Birds are highly capable and maneuverable fliers, with the ability to fly at both high and low speeds in a variety of flight conditions. They engage in a multitude of complex flight maneuvers, such as takeoff, landing, gliding, perching, diving, and more, by changing the shape of their wings during flight in a variety of complex ways. These abilities are not shared with today’s small unmanned aerial vehicles (UAVs).
Unlike birds, current small UAVs struggle to fly in gusty and turbulent conditions and are mostly relegated to fair weather flight. UAVs lack the agility of birds in environments that are relatively close to ground level, filled with obstacles such as trees and buildings. Increasing the agility and maneuverability of fixed wing drones, or stability in gusty conditions of quadcopters and similar devices remains challenging. Development of an adaptable wing with morphing wingtips could help alleviate the issues faced by modern UAVs. Facing these challenges requires a multi-disciplinary thought approach, combining ideas from mechanical engineering, electrical engineering, aerospace engineering, and material science.
Our goal is to design a passively tuned wingtip device that responds to aerodynamic conditions. The device will have multiple wingtips, inspired from bird feathers, in an attempt to increase the maximum lift with a minimal drag penalty. A static model with non-deployable wingtips has been tested in a wind tunnel to determine the aerodynamic effect of various wingtip geometries, accounting for factors such as: wind speed, wingtip gap separation, base wing angle of attack, and wingtip angle of attack.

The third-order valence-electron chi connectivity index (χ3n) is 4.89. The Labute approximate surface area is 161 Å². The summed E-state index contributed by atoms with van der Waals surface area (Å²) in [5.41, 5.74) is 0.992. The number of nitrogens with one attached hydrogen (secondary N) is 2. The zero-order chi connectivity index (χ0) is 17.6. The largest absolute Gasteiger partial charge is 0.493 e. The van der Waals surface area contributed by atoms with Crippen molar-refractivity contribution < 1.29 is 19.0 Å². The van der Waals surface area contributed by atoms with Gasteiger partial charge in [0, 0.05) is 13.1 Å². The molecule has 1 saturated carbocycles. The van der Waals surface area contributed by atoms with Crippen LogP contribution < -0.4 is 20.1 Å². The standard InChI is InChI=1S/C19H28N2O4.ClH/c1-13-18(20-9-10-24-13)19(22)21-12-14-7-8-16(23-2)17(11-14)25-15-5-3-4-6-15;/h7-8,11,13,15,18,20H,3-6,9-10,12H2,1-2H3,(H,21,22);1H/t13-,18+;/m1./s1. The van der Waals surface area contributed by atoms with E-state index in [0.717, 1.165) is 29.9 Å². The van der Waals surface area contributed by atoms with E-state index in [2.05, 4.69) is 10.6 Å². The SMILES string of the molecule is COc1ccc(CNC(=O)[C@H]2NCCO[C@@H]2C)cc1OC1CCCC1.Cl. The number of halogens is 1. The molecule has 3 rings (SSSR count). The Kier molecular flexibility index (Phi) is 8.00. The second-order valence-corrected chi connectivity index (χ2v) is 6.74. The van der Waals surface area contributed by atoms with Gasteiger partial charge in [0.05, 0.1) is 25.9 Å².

Results have shown that, for certain wingtip configurations, the maximum coefficient of lift has increased by anywhere from 3.7 – 6.9%. The coefficient of drag increased by 1.7 – 12.9% under the same conditions. These results show that these devices can be useful in situations requiring maximum lift, such as when carrying a large payload. Other promising applications include perching maneuvers where maximum lift as well as large amounts of drag are required.
The next stage in the project is to analyze nonplanar wingtip devices to see if further reductions in total drag can be achieved while maintaining the maximum coefficient of lift. After that, an aeroelastic model will be developed so that a passively tuned deployable wingtip device can be designed, simulated, and tested in a wind tunnel.